Flies buzz around the flat, their wings the sound of determined futility; welcome to the sound of the summer. The year we realised we meant nothing.
There are people on the streets but it still feels quiet, quieter than London at Christmas despite the people on the pavement. There’s something missing. But what’s strange is: what’s missing is something, like anti-matter that “something missing” is in the makeup of reality, and you can feel it looming heavy over each and every one of us. It follows all of us out on the streets and in the parks and in the shops. It is a dark and vague uncertainty.
Is it safe? we say as we catch one another’s eyes.
Is it safe?
But then we blink. Fuck it, I guess is what most people think. Because there’s the smell of barbecues and hot coals and roasting meat. Midday is thick with it. There’s music coming from boom boxes out on the heath.
All the summers ever fill my head. I wonder what London Fields is like right now?
The same as it ever was, I guess.
Thank god I’m not (the same as I ever was).
It is the season of the rose, as you may have deduced from their use as a backdrop. I stop and breathe them in at every opportunity; yellow roses hit the spot every time. Big daisies called moon pennies are blooming. And for the first time in a couple of years I see foxgloves in someone’s garden. I’ll take my omens where I can find them.
Foxgloves in the Victorian Language of Flowers symbolised “riddles, conundrums, and secrets”.
Someone hacks into my old email, which now functions as a repository for junk, but also serves as a safe, a time capsule, for correspondences with people I love who are now dead. I pretend it hasn’t happened for almost 24hrs.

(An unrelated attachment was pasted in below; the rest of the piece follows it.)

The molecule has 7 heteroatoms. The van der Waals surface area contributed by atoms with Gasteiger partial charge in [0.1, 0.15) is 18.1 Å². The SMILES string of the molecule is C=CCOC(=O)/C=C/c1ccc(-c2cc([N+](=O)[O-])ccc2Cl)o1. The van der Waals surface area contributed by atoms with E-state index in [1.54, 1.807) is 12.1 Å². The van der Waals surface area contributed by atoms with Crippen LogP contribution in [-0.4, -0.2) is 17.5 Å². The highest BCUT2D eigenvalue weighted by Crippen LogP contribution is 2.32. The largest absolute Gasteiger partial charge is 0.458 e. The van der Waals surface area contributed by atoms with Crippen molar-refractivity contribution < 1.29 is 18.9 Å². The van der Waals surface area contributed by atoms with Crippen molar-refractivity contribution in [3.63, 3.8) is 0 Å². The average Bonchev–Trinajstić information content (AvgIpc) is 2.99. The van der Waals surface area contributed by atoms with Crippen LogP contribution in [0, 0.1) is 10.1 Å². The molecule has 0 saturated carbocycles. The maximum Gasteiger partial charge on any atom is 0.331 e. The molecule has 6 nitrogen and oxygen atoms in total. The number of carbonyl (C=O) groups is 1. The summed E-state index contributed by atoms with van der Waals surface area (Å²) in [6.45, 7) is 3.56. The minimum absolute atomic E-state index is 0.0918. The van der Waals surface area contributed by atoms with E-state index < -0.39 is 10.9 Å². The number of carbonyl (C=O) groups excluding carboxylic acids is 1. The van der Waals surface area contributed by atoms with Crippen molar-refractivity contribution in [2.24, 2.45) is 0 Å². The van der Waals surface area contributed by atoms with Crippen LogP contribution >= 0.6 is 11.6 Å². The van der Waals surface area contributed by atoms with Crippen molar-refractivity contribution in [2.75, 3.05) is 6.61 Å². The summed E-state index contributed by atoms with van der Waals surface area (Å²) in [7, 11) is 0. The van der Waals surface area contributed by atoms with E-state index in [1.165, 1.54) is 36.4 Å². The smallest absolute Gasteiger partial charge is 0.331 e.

If you are not deeply concerned by what is happening both sides of the sea, not only have you not been paying attention, you’ve been brainwashed.
Go out and feel the wind, it will remind you what’s important.
I’ve written a note at the top of this dairy entry — “sense of humour failure” — and I have deleted most of what I had written angrily. People have said it already and put it better. But I haven’t found this week amusing. What I will say is, I’m in full support of whatever changes this shit immediately. The peaceful protests have been done already. And if you’re British, and you look at America and think it’s a disgrace, know that we are tumbling towards that.
Wood cracks in the heat.
My friend sends me a recipe for elderflower cordial and to my surprise, I find myself out one hot evening picking elderflowers, enough left for the bees and enough for me to make cordial and champagne – I am literally making booze in a bucket, that’s where we’re at now. It’s currently festering in the broom cupboard because I can’t be bothered to sterilise bottles, so it should have some decent fizz to it when it does comes out.
We sit on a wooden fence that circles the men’s pond on Hampstead Heath. It’s empty of men but surrounded by cow parsley and yellow irises, the water looks clean for the first time ever. I wonder if the ponds were ever empty before?
“Before all this shit started,” drifts up through our bedroom window one morning.
Before and…It doesn’t seem like there’s an after yet, only a before.
But if you go outside you would be forgiven for thinking nothing ever happened; even the two meter distance signs painted on park entrances have faded. But it’s there. All that’s ever happened is just behind us on the wind, and the trees are creaking with the weight.